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Old 09-05-2020, 06:21 PM   #1
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White-knuckle Newbies Open to your Advice!

Hi all -- We just purchased a used 2017 27' Flying Cloud and are taking our very first trip next month from Seattle-Missoula-Jackson Hole-Moab and we just joined this forum so apologies if we make any forum newbie mistakes but hello! I've wanted an Airstream ever since I can remember and we are curious to know your thoughts on this ever important question -- For total newbies to the experience would you recommend sticking to RV campgrounds and save dry docking or rustic camping for when we have more experience? Thanks in advance for any advice. Also, thanks to all for the great info on this forum. We are especially interested in the essential gear we need to bring along type stuff that we've seen already.
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Old 09-05-2020, 06:33 PM   #2
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I think it really depends on how you plan to travel. Will you need to work while on the road? Do you have a way to keep the batteries charged? There is certainly a “safe” feeling being in a cg and having hookups. You can test out the different systems while knowing you can hook up if things don’t go as planned or expected. However, being forced into uncomfortable situations has made us feel more comfortable over all. We were in a cg in Taos when we experienced our first snow and prolonged below freezing temps. It was a little unexpected but we learned a lot and quickly became pretty comfy winter camping. At another point we needed to get from Park city Utah in the winter to Cape Coral Florida in as few days as possible. We made it 4 days sleeping in truck and rest stops. We have a little solar and are pretty good at resource management at this point so we just made it work. So I don’t think is a right or wrong way, just opportunities for learning and resolution. The group here is awesome and I’m sure lots will chime in with all kinds of helpful information!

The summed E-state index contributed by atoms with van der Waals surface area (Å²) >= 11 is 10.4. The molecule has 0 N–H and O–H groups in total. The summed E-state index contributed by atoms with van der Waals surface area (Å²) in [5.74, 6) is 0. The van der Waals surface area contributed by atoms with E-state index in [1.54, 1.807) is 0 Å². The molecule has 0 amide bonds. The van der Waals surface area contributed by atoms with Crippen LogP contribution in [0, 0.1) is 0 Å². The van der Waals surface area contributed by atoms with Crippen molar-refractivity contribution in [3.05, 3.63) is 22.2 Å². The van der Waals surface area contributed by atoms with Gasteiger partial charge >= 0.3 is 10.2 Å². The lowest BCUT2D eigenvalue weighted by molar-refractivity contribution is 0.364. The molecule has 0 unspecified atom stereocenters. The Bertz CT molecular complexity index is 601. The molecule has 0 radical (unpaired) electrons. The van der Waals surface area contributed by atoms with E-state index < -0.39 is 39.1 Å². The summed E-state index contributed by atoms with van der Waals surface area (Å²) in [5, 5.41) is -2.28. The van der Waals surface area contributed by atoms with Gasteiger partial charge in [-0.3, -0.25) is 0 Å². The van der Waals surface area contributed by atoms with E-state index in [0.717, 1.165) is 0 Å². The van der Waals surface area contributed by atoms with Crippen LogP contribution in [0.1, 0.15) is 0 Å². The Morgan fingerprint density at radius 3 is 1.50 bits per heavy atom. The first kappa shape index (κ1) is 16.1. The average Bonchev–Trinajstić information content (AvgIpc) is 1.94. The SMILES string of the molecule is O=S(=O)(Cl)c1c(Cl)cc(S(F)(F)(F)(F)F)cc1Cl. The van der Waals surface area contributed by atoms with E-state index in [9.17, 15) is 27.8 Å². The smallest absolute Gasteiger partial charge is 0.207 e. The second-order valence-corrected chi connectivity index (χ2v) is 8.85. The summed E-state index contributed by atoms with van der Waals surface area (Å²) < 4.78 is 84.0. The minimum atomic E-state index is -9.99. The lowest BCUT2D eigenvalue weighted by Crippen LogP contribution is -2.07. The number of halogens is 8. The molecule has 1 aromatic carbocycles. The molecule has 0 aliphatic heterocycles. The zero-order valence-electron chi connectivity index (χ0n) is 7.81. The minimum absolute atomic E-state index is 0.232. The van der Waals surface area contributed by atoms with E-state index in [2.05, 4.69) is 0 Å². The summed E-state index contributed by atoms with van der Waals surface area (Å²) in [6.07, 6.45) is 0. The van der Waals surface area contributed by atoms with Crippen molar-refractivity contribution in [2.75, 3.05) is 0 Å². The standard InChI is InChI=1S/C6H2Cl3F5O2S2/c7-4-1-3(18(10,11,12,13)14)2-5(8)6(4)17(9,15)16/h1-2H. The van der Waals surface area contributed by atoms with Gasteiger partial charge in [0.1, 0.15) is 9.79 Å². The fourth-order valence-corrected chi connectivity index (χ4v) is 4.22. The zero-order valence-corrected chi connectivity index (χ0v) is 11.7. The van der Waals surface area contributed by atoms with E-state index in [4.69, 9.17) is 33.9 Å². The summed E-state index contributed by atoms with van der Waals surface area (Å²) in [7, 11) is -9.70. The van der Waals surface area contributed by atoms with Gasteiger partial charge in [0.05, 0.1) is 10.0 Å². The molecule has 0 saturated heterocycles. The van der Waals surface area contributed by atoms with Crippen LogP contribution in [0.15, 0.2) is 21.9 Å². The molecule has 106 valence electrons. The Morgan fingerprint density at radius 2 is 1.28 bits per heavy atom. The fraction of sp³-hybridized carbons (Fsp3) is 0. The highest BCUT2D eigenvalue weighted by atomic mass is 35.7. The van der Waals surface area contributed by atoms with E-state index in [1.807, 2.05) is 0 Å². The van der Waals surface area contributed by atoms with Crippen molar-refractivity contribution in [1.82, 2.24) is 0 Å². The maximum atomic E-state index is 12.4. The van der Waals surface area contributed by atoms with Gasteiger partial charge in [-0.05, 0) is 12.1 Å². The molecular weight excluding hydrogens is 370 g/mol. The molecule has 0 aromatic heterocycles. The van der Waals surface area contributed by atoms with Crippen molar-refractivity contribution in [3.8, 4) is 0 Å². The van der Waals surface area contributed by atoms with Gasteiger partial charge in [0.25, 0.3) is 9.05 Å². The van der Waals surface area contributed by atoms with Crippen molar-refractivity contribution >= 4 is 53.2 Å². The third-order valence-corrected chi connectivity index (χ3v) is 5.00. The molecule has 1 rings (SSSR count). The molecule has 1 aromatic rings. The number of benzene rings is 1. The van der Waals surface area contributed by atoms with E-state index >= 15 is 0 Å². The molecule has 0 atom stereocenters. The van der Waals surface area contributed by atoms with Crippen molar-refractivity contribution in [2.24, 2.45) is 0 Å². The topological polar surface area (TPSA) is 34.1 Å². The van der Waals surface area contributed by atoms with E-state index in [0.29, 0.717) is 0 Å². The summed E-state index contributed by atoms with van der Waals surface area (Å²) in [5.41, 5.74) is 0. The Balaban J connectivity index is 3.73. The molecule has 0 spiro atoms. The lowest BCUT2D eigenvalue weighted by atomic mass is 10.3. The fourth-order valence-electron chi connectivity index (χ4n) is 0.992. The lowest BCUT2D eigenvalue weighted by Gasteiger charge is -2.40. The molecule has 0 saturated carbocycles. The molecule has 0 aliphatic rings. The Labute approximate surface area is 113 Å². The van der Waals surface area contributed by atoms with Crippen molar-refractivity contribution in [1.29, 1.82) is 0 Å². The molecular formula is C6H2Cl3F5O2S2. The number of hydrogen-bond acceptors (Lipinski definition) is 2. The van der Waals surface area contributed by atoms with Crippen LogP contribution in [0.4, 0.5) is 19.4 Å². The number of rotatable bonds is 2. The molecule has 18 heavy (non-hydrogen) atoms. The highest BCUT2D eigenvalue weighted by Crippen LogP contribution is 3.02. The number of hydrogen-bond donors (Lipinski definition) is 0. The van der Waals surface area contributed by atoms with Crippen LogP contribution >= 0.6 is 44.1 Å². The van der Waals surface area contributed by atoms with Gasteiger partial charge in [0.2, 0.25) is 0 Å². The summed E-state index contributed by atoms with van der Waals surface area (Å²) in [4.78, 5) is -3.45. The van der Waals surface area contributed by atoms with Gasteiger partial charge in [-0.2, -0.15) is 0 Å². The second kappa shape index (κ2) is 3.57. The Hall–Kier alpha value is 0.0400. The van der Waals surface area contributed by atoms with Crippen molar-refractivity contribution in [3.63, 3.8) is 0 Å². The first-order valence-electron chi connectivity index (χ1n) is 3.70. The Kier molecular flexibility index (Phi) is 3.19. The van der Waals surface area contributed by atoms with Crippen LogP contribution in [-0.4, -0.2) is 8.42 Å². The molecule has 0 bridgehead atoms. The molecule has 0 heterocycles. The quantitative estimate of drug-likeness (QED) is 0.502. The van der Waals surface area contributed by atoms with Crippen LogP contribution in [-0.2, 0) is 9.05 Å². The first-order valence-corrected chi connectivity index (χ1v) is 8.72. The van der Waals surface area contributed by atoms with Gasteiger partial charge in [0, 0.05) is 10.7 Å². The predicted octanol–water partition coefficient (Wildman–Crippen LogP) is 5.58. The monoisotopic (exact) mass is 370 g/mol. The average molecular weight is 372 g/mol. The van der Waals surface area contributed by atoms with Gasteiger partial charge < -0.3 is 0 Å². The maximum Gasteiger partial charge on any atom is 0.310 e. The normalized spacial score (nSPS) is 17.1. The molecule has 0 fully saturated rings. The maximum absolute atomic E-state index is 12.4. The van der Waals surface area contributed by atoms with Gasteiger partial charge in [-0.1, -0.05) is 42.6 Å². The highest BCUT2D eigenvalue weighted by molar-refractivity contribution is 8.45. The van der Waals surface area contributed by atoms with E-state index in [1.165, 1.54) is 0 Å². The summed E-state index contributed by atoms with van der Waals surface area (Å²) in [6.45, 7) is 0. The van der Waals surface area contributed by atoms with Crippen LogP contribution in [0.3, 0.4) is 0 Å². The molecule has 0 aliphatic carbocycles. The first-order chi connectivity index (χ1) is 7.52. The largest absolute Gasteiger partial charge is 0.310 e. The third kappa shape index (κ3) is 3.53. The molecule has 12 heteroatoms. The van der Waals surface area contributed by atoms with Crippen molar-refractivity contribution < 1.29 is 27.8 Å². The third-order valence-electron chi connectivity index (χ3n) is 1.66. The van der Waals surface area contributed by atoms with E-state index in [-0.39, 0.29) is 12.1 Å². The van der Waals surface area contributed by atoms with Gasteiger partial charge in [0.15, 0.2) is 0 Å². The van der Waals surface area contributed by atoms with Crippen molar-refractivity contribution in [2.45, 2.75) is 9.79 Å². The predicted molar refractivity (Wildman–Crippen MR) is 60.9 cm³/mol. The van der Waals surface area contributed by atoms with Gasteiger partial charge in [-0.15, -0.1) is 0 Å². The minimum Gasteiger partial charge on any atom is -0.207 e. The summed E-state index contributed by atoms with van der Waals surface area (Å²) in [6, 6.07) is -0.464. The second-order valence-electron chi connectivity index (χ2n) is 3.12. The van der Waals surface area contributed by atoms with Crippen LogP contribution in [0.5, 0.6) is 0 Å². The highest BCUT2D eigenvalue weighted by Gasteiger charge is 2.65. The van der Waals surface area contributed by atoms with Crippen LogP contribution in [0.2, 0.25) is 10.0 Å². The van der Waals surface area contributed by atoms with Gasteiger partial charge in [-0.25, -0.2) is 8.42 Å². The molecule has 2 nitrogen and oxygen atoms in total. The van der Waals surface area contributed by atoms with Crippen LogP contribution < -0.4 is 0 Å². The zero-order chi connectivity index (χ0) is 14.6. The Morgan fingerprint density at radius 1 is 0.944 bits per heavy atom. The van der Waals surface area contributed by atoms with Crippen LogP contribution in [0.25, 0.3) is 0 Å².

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Old 09-05-2020, 07:17 PM   #3
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Why not try a little of each. Boon dock for a night or two and then go to a campground. If you are going to Misoula, may I suggest a stay at Jim and Mary's RV Park. It is one of the nicest parks we have stayed in and we have stayed in hundreds of parks.